• Scott Slade pulls back the curtain to offer you a behind-the-scenes glimpse at notes he takes every day, hosting Atlanta’s Morning News: AUTHOR TOM WOLFE has died...88. He pioneered a novelistic form of journalism in the 60's and 70's with bestsellers like The Right Stuff and Bonfire of the Vanities. A lot of people think Wolfe pegged 1990 Atlanta with A Man in Full.  Kirk Mellish does NOT expect damaging, severe weather the next few days, we will be in and out of showers and a few storms.... about an inch of rain between now and the weekend on average, though some folks could see more and some, less.  NOTE TO SCOTT: TURN OFF the sprinkler system. We've got a bunch of rain coming the next few days.  (About an INCH between now and Friday)  I moderated last night's ATL Press Club debate between the Democratic candidates for governor – first Stacey Abrams and then Stacey Evans. Greg Bluestein's piece in the AJC this morning is headlined DEMOCRATS RENEW HOPE SCHOLARSHIP FIGHT. They were in agreement on several issues, however, including an immediate veto of ANY religious liberty legislation.  11Alive Survey USA poll on the GA Gov's race will be one of the last before the May 22 primary. HEADLINE: Cagle and Abrams solidify leads but a runoff still looms.  GOP:  Casey Cagle 35%  Brian Kemp solid 2nd place with 17%  Hunter Hill 10  Clay Tippins 8  Michael Williams 3  Around 25% undecided  DEMS  Stacy Abrams 43%  Stacey Evans 24%  Around a third undecided  The survey says in a head to head matchup, Cagle leads both Abrams and Evans by about 4 points.  I HOPE SOMEBODY studies the GA campaign for governor... there’s been some great TV and radio spots. (SOUND) Michael Williams is driving the Deportation Bus...Brian Kemp is handling every conservative icon from chainsaws to skeet guns in 30 seconds...While Clay Tippons is emerging from a swamp in Navy seal camo, Hunter Hill is running an obstacle course with a Casey Cagle lookalike FAR behind...and Casey Cagle is running a straight-laced TV ads with a graphics package that looks a LOT like the one they use on Chan2 Action News.  North Korea's threat to PULL OUT of next month's summit with Pres. Trump - they say they're upset over US/South Korea military exercises...that are routine. A North Korea official also says they have no interest in a summit with the US if it’s based on what they call ONE SIDED demands to give up nuclear weapons. No one who watches North Korea regularly is surprised that they are being flaky.  THE CURRENT TREND IN POP MUSIC - it’s not glad, it's SAD. the new survey showing we're singing more SAD songs. 500K since 1985... songs with happy themes are declining, while songs about sadness are RISING. HOWEVER: THE STUDY FINDS DANCE AND POP ARE THE MOST POPULAR GENRES.  GA ranks either 1st or 2nd for auto insurance rate increases the past few years...adding some extra interest to the GA Insurance Commissioner race.  AJC has reported the insurance industry is blaming increases in traffic, accidents and the cost to repair autos in GA for rates jumping as much as 25% in ONE YEAR.  TODAY  Braves/Cubs 730 at Suntrust Park (rain could interfere)  EPA Administrator Pruitt testifies to Senate Appropriations subcommittee on budget 9:30 AM.  Senate votes on resolution to reverse FCC decision to end net neutrality 9:30 AM.  Senate Intel Committee vote this morning on the nomination of Gina Haspel as CIA Director; DUPREE says look for a positive committee vote today and for the full Senate to confirm her Thursday.  The so-called red state teachers rebellion has spread to North Carolina. Today/Wednesday, thousands of public school teachers and their supporters will march of the state's capital, Raleigh. They want better pay and more resources for their classrooms. State Republican leaders tried to get ahead of the walkouts today/Tuesday by getting their message out. State G-O-P Executive Director Dallas Woodhouse says a local restaurant in North Raleigh is being paid to watch children for parents. Talk to you Thursday on AMN.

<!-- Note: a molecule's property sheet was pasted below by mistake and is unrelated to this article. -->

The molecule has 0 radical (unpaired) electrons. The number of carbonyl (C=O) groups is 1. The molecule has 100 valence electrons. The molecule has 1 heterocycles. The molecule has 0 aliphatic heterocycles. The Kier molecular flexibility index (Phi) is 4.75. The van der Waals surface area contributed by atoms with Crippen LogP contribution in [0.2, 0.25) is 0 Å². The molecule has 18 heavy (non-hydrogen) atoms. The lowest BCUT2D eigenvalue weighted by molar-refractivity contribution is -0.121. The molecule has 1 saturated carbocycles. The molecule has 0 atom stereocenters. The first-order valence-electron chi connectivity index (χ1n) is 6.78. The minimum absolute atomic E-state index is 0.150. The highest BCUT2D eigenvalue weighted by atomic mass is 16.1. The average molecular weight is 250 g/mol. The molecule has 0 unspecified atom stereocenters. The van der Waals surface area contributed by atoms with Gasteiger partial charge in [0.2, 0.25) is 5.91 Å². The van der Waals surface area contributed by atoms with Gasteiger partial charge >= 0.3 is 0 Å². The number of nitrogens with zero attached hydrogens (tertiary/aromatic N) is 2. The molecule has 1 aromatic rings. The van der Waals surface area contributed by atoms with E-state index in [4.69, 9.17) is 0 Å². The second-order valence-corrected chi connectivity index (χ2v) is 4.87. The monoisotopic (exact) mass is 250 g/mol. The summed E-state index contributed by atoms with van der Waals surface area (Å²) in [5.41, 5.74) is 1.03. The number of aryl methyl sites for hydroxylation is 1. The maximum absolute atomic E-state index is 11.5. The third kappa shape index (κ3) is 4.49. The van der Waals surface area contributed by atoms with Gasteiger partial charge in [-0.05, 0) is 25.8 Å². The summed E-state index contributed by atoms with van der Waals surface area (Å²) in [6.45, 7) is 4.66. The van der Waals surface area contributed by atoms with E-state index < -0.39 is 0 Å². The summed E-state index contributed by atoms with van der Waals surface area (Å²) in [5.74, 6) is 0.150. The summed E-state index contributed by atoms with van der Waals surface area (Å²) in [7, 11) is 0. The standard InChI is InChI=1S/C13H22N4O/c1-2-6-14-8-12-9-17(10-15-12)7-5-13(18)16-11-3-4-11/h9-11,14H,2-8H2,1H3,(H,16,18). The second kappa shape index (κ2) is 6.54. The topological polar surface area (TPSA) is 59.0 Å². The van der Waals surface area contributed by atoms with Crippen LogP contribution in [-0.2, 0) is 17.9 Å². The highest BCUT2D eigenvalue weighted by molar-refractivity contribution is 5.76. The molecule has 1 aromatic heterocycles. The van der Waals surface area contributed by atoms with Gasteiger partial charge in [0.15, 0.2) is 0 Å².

Atlanta's Morning News Anchors

Local News